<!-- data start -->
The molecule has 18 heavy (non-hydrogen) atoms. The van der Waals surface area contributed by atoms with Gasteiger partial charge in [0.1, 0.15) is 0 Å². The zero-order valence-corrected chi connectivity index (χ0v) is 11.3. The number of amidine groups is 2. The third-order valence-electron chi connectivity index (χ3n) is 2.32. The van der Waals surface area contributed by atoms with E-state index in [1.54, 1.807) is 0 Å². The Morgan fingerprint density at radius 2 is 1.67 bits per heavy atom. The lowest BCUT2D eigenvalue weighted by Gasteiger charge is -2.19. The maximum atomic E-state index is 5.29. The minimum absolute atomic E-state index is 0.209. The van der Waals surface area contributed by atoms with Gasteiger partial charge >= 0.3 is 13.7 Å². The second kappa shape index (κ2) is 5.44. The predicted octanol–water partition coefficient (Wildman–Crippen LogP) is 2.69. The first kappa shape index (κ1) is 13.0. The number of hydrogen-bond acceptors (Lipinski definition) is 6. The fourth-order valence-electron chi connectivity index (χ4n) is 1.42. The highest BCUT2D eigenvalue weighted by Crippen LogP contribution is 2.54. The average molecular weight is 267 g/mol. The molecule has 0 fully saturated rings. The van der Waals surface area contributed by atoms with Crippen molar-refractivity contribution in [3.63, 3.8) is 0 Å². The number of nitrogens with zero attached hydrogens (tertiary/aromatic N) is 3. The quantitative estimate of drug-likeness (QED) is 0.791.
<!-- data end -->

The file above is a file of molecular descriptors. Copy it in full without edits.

The molecule has 18 heavy (non-hydrogen) atoms. The van der Waals surface area contributed by atoms with Gasteiger partial charge in [0.1, 0.15) is 0 Å². The zero-order valence-corrected chi connectivity index (χ0v) is 11.3. The number of amidine groups is 2. The third-order valence-electron chi connectivity index (χ3n) is 2.32. The van der Waals surface area contributed by atoms with E-state index in [1.54, 1.807) is 0 Å². The Morgan fingerprint density at radius 2 is 1.67 bits per heavy atom. The lowest BCUT2D eigenvalue weighted by Gasteiger charge is -2.19. The maximum atomic E-state index is 5.29. The minimum absolute atomic E-state index is 0.209. The van der Waals surface area contributed by atoms with Gasteiger partial charge >= 0.3 is 13.7 Å². The second kappa shape index (κ2) is 5.44. The predicted octanol–water partition coefficient (Wildman–Crippen LogP) is 2.69. The first kappa shape index (κ1) is 13.0. The number of hydrogen-bond acceptors (Lipinski definition) is 6. The fourth-order valence-electron chi connectivity index (χ4n) is 1.42. The highest BCUT2D eigenvalue weighted by Crippen LogP contribution is 2.54. The average molecular weight is 267 g/mol. The molecule has 0 fully saturated rings. The van der Waals surface area contributed by atoms with Crippen molar-refractivity contribution in [3.63, 3.8) is 0 Å². The number of nitrogens with zero attached hydrogens (tertiary/aromatic N) is 3. The quantitative estimate of drug-likeness (QED) is 0.791.